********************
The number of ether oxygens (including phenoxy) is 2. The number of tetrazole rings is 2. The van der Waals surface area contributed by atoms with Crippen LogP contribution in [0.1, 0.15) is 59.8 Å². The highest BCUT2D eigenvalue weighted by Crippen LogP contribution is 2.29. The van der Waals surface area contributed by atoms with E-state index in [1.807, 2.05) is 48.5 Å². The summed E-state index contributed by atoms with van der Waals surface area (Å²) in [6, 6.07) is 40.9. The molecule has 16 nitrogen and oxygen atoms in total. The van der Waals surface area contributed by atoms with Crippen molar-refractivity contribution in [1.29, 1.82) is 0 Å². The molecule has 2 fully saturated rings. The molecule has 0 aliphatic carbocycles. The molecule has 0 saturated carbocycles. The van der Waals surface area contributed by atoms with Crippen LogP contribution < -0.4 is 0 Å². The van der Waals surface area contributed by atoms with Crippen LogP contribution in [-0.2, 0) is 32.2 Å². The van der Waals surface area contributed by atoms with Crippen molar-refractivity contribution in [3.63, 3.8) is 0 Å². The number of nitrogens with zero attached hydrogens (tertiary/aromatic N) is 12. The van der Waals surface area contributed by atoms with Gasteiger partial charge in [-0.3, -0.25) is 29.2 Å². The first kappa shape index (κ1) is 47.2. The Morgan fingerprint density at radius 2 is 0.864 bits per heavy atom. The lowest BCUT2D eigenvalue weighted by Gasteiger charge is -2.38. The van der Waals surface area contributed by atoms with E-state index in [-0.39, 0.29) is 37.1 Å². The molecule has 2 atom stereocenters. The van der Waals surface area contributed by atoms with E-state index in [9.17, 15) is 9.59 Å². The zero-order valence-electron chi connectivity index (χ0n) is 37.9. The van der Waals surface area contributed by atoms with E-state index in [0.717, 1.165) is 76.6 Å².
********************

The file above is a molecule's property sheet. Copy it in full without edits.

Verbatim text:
The number of ether oxygens (including phenoxy) is 2. The number of tetrazole rings is 2. The van der Waals surface area contributed by atoms with Crippen LogP contribution in [0.1, 0.15) is 59.8 Å². The highest BCUT2D eigenvalue weighted by Crippen LogP contribution is 2.29. The van der Waals surface area contributed by atoms with E-state index in [1.807, 2.05) is 48.5 Å². The summed E-state index contributed by atoms with van der Waals surface area (Å²) in [6, 6.07) is 40.9. The molecule has 16 nitrogen and oxygen atoms in total. The van der Waals surface area contributed by atoms with Crippen molar-refractivity contribution in [1.29, 1.82) is 0 Å². The molecule has 2 fully saturated rings. The molecule has 0 aliphatic carbocycles. The molecule has 0 saturated carbocycles. The van der Waals surface area contributed by atoms with Crippen LogP contribution < -0.4 is 0 Å². The van der Waals surface area contributed by atoms with Crippen LogP contribution in [-0.2, 0) is 32.2 Å². The van der Waals surface area contributed by atoms with Crippen molar-refractivity contribution in [3.63, 3.8) is 0 Å². The number of nitrogens with zero attached hydrogens (tertiary/aromatic N) is 12. The van der Waals surface area contributed by atoms with Gasteiger partial charge in [-0.3, -0.25) is 29.2 Å². The first kappa shape index (κ1) is 47.2. The Morgan fingerprint density at radius 2 is 0.864 bits per heavy atom. The lowest BCUT2D eigenvalue weighted by Gasteiger charge is -2.38. The van der Waals surface area contributed by atoms with E-state index in [-0.39, 0.29) is 37.1 Å². The molecule has 2 atom stereocenters. The van der Waals surface area contributed by atoms with E-state index in [9.17, 15) is 9.59 Å². The zero-order valence-electron chi connectivity index (χ0n) is 37.9. The van der Waals surface area contributed by atoms with E-state index in [0.717, 1.165) is 76.6 Å².